MAY 5-11, 2008

1. SUPREME COURT TO INVESTIGATE ATENCO POLICE ACTIONS
2. PRD NEAR COLLAPSE
3. CALDERON ACCEPTS MEDIATION, EPR REJECTS CONDITIONS
4. POLICE OFFICIALS KILLED


1. SUPREME COURT TO INVESTIGATE ATENCO POLICE ACTIONS
A Supreme Court commission determined there is sufficient evidence to indicate grave human rights violations and excessive use of police force during the May 3 and 4, 2006, police riots in San Salvador Atenco.  The commission interviewed 301 people, including 228 police, ten high ranking federal and state officials, nine immigration agents and 45 people arrested during the two days of police violence.  However, doubts exist concerning the extent to which the report implicates political leaders, including Mexico State Governor Enrique Peña Nieto and former Public Security Secretary and current federal Attorney General Eduardo Medina Mora.  Both men are widely believed to be the intellectual authors of police repression unleashed on residents of Atenco that resulted in over 200 beatings, at least 26 women sexually assaulted and two assassinations.  The Supreme Court may now order a full investigation of the Atenco police assaults.


2. PRD NEAR COLLAPSE
The PRD neared complete collapse this week as battling factions claimed widely divergent results for inter-party elections held in March.  The Federal Election Tribunal (TEPJF), a federal judiciary that oversees elections, ruled on Friday that election results released by the PRD counting only 84% of polling sites are invalid, and ordered the National Commission of Guarantees, a party oversight body, to tabulate all polling sites.  The party had 72 hours to finish the recount, and then 48 hours to publish the results.  The original partial count, which did not include dozens of irregular polling sites, gave Alejandro Encinas, who is closely aligned with former PRD presidential candidate Andres Manuel Lopez Obrador, a victory in the contest for party president.  Late Friday night, the PRD’s Technical Electoral Commission announced results from all polling stations, leaving Ortega with 557,729 votes and Encinas with 541,515.  The results were immediately questioned by the National Commission of Guarantees and members of the Technical Electoral Commission who were not involved in the new computations.  Only one of the four members of the Electoral Commission supports the new tabulation.  On Saturday, the party’s National Executive Committee (CEN) quickly published the newly computed results, though only nine of the 21 CEN members participated in the decision.  Guadalupe Acosta, the current president of the CEN, is an outspoken supporter of Ortga and was appointed in a contested meeting earlier in the week that is being challenged by Encinas.  At question in the election is the computation of dozens of irregular polling sites that included more ballots than issued and polling sites that were never officially opened.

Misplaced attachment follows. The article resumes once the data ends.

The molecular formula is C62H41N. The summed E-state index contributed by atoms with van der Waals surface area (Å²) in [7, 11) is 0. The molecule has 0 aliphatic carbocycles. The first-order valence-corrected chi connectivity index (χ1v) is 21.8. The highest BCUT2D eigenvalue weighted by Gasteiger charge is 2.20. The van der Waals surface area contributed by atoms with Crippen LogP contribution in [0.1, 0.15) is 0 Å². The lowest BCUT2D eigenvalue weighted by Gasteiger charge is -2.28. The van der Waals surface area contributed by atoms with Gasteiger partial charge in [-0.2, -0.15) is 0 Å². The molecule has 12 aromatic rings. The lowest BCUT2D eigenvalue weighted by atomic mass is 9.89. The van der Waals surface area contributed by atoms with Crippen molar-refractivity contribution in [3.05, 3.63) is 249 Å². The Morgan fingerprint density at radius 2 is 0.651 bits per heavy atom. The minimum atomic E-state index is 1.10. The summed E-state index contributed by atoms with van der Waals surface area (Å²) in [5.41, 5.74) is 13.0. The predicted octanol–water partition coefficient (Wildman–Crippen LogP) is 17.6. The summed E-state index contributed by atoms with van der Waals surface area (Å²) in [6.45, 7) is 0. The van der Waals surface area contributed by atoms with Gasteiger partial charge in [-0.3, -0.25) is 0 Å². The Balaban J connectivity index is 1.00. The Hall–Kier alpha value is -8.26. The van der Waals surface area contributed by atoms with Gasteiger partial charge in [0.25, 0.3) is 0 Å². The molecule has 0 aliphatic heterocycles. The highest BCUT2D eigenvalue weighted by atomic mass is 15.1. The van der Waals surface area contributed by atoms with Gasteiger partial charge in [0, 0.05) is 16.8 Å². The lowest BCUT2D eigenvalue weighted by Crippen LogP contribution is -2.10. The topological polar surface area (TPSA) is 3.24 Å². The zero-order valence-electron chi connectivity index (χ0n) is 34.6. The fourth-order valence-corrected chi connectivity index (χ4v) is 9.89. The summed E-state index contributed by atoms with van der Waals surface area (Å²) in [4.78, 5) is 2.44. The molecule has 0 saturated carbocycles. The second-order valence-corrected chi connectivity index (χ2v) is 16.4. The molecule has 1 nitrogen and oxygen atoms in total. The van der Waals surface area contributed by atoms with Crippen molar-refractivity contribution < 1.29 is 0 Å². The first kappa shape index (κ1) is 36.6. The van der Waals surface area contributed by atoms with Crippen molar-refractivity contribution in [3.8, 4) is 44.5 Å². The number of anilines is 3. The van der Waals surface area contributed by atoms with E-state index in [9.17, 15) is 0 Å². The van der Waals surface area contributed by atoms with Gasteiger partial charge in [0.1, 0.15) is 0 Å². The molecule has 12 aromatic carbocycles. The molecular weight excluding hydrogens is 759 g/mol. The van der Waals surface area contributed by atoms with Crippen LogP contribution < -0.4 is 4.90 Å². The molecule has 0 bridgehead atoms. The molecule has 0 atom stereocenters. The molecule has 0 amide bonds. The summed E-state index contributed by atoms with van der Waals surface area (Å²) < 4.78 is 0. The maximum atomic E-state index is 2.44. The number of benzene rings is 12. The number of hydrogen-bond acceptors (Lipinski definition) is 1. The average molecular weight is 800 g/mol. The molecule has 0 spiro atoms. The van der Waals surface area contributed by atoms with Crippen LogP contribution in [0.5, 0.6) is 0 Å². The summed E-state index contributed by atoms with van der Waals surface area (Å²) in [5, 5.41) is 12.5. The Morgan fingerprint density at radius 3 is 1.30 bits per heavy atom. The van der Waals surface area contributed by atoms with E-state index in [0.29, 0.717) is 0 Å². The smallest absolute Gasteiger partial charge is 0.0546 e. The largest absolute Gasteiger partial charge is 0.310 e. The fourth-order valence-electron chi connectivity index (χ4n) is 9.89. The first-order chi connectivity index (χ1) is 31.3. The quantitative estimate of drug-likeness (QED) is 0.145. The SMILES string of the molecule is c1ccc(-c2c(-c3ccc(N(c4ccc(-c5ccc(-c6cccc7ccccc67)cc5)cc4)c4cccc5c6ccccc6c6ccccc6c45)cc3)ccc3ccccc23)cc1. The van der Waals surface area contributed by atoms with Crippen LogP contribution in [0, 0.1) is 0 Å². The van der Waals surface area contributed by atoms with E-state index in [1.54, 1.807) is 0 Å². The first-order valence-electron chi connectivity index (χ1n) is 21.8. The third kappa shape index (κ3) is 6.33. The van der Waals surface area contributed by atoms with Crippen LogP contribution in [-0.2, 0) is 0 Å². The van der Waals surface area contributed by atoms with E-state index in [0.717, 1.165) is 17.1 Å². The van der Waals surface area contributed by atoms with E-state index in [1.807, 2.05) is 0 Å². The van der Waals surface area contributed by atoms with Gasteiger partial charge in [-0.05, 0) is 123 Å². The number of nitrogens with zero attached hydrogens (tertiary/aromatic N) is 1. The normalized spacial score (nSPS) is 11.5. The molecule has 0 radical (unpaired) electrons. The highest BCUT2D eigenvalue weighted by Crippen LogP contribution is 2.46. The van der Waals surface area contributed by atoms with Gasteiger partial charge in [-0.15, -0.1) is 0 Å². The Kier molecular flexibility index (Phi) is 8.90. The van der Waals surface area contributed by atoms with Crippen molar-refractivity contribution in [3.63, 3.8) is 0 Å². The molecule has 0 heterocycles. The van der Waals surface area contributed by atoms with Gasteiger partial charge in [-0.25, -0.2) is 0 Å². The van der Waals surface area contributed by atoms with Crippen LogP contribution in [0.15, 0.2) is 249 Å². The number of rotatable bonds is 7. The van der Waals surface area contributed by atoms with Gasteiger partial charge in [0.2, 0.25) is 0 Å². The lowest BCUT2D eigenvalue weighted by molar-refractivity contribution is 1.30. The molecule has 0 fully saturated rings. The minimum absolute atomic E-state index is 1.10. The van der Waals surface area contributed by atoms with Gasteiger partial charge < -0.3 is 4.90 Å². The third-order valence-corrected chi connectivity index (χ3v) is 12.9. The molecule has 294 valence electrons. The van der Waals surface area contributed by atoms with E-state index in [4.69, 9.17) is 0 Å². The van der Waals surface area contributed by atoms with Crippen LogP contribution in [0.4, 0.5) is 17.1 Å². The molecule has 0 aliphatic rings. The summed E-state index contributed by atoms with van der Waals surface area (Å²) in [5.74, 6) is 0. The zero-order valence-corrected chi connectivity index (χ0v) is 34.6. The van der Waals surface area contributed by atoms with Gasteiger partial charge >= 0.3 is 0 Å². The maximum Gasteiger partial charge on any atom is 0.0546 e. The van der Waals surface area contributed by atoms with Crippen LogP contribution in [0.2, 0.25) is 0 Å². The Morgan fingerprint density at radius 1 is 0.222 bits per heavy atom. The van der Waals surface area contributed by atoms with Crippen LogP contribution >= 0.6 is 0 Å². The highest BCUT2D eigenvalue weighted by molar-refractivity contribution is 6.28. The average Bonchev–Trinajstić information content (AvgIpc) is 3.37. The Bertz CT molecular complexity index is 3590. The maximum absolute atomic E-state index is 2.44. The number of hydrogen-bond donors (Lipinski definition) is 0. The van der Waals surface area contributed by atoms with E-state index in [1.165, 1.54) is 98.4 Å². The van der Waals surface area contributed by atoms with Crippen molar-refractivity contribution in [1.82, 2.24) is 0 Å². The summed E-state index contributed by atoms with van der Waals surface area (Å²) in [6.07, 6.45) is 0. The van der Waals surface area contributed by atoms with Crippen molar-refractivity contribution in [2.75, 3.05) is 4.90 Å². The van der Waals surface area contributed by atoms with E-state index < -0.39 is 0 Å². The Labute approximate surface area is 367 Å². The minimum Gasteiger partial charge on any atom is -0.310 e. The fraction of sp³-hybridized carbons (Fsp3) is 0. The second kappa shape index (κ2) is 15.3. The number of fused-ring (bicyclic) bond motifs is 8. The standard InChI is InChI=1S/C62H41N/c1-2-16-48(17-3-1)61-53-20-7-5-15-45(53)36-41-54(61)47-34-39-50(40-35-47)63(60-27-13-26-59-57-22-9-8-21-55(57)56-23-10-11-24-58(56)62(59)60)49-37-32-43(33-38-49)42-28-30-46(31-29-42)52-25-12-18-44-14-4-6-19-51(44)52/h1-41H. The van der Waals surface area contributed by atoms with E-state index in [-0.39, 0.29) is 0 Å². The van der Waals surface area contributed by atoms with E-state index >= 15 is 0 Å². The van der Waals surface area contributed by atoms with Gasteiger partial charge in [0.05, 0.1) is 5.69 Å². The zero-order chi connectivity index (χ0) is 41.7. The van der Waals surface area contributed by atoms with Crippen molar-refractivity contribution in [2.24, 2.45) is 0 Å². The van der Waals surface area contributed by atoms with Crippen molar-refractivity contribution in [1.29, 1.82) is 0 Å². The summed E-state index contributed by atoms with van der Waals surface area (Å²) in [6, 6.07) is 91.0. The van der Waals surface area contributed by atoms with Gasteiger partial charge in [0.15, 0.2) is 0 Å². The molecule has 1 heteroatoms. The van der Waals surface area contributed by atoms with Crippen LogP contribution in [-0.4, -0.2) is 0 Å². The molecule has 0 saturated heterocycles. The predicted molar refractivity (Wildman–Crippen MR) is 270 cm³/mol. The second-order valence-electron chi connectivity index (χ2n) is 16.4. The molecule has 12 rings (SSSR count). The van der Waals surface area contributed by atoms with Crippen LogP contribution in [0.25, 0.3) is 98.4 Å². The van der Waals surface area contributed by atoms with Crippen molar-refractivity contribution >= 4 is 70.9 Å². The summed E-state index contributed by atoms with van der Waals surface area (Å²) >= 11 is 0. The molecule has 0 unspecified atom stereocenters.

3. CALDERON ACCEPTS MEDIATION, EPR REJECTS CONDITIONS
The Calderon administration accepted the mediation of a group of intellectuals proposed by the Popular Revolutionary Army (EPR) to “establish principles of understanding and a process of dialogue” to reach “a solution regarding differences utilizing our institutions.”  However, the government set conditions, including a direct dialogue in which the intellectuals would act only as “social witnesses” and the discussions would lead to the EPR disarming.  The EPR quickly rejected the conditions, calling for a mediated negotiation limited to the discussion of two disappeared EPR members.


4. POLICE OFFICIALS KILLED
Three high ranking police officials were murdered this week, presumably by drug cartels.  Government spokesmen attributed the murders to cartel hit-men responding to Calderon’s increasingly violent and largely ineffective war on drugs, but some experts attributed the murders to cartels aligned with particular police officials competing for lucrative markets.  On Thursday, the acting federal police chief, Edgar Millan Gomez, was gunned down in front of his Mexico City home.  On Friday, the head of the anti-kidnapping unit in Mexico City was killed outside his home.  And on Saturday, the second ranking commander in Ciudad Juarez was murdered.  Since taking office in 2006, President Calderon has sent 25,000 soldiers and federal police officers into central and northern states, ostensibly to combat drug gangs.  To date, few cartel leaders have been arrested, though recently in the state of Chihuahua federal agents arrested activists who publicly criticized the massive deployment on human rights grounds.  At least 2,500 people died last year in drug-related violence, much of it due to battles between cartels for control of lucrative markets, and the toll so far this year is over 1,100.